Electromagnetic (EM) methods are suitable for delineating occurrences of groundwater in coastal environments. EM methods measure the bulk electrical conductivity (σ), or resistivity (ρ) (note: σ = 1/ρ) structure of the subsurface, which is mainly governed by the salinity of pore fluids, the porosity of sediments, and the connectivity of the pore space (Evans and Lizarralde, 2011). Archie’s Law (Archie, 1942) provides a means to estimate pore fluid salinity, assuming porosity variations are known, or can be estimated. Freshwater (∼ 10–500 mS/m) is orders of magnitude less conductive than seawater (∼ 1,000–5,000 mS/m) (Palacky, 1988); therefore, mapping σ contrasts can help to characterize the presence of freshwater within the sediment pore space. EM measurements are routinely used to map terrestrial aquifers and guide hydrological sampling (e.g., Burnett et al., 2006; Swarzenski and Izbicki, 2009) and have been employed in a variety of coastal settings (e.g., Delefortrie et al., 2014; Weymer et al., 2016). These and other papers demonstrate their utility for detecting the variable hydrogeology beneath modern coastlines.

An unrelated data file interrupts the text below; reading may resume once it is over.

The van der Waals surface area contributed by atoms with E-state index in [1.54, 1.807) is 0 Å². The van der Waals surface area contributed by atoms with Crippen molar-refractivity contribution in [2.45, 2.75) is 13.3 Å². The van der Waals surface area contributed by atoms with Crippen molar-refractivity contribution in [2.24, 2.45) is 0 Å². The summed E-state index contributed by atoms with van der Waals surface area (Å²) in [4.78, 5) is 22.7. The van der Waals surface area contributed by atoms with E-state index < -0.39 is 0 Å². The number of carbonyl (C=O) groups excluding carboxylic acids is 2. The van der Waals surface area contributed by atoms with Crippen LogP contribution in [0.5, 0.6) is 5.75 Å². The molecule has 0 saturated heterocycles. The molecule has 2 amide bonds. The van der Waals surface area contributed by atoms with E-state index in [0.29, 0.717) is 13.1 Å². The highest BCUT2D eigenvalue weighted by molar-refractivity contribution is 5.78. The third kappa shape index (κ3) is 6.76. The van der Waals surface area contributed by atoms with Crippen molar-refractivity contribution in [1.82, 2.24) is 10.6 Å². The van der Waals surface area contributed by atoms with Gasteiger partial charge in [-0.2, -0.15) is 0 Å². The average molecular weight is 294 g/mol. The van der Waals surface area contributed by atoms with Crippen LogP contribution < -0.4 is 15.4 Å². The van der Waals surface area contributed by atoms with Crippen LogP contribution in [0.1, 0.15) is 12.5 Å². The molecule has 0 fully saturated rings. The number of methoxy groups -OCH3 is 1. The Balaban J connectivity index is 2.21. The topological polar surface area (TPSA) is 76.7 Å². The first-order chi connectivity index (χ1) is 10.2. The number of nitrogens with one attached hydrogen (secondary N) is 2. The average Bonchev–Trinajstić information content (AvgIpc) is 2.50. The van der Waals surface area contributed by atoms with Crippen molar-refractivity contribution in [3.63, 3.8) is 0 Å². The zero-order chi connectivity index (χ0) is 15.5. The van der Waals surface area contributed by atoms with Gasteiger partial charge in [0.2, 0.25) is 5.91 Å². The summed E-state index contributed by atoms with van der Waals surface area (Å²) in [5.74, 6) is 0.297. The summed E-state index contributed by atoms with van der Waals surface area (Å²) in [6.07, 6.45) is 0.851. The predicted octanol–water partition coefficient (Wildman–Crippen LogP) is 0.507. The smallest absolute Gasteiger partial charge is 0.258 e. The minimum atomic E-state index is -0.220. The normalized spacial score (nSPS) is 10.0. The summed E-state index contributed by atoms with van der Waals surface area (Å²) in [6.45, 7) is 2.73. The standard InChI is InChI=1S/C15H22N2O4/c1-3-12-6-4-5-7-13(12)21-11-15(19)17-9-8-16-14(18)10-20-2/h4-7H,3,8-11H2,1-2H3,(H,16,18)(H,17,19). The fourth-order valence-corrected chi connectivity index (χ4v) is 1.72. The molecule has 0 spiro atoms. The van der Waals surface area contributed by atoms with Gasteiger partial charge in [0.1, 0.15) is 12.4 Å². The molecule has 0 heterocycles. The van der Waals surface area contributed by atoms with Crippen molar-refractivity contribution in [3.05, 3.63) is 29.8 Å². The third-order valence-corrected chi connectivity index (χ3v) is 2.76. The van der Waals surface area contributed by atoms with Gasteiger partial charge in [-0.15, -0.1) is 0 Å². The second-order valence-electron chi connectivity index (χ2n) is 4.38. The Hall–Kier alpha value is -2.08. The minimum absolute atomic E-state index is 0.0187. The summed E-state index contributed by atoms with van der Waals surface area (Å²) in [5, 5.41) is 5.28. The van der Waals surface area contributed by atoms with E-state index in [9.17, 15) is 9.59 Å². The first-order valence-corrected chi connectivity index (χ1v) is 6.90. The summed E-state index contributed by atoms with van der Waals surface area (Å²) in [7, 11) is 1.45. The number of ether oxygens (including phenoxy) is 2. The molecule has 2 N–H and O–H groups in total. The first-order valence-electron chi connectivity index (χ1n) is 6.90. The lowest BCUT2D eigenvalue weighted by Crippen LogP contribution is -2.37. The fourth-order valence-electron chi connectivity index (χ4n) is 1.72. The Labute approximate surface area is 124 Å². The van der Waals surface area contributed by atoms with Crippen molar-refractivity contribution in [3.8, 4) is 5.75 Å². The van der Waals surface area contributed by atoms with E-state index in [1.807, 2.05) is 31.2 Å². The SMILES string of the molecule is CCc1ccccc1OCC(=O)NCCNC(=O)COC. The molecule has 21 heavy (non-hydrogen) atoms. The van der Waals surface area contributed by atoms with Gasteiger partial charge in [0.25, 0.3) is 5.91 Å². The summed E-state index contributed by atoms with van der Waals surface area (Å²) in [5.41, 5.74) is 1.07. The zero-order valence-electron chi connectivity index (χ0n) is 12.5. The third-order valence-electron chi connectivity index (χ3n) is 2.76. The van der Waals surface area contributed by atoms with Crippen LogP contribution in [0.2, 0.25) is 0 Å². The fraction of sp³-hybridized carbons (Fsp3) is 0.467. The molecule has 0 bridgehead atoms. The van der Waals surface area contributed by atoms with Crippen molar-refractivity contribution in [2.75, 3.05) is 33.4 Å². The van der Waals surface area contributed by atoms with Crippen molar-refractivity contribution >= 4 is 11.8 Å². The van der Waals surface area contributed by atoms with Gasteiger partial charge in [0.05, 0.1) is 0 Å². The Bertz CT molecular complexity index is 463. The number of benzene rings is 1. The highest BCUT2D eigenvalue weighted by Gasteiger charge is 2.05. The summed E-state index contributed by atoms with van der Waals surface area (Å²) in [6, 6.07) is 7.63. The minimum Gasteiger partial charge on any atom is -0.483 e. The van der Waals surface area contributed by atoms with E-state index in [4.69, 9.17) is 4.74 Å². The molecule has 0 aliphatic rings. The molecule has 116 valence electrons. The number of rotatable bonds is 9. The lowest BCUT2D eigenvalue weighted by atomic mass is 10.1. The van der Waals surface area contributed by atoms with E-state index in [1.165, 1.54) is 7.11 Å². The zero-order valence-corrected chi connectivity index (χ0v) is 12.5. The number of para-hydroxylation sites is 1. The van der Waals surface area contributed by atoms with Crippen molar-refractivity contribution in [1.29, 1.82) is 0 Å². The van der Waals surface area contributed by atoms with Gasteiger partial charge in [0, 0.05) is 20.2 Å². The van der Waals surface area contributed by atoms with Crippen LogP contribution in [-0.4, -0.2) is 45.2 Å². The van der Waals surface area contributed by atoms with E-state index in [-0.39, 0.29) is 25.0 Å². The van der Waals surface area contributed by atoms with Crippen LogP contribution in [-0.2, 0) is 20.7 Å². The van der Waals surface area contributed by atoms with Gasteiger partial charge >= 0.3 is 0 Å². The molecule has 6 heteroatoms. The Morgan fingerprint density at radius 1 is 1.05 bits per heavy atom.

One example of a well-studied terrestrial aquifer system is the Canterbury Plains, South Island, New Zealand. A considerable amount of monitoring well and borehole information is available, making the area an ideal calibration site to conduct geophysical surveys. This study presents findings from geophysical surveys, using three complementary near-surface EM methods, to investigate potential groundwater pathways within braided alluvial deposits beneath a mixed sand-gravel (MSG) beach along the Ashburton coast, South Island, New Zealand. We integrate acquired ground penetrating radar (GPR), electromagnetic induction (EMI), and transient electromagnetic (TEM) data to test a hypothesis that high permeability gravel zones beneath the modern coastline act as conduits for groundwater flow offshore. Our study complements a large-scale geophysical survey conducted offshore along the Canterbury Bight to map OFG systems, for which a meteoric origin and present-day connection to onshore aquifers is inferred. Our results provide evidence that this newly discovered OFG system (Micallef et al., 2020) has been recharged in the past via these conduits and that the connection implies recharge by modern terrestrial aquifers underlying the Canterbury Plains.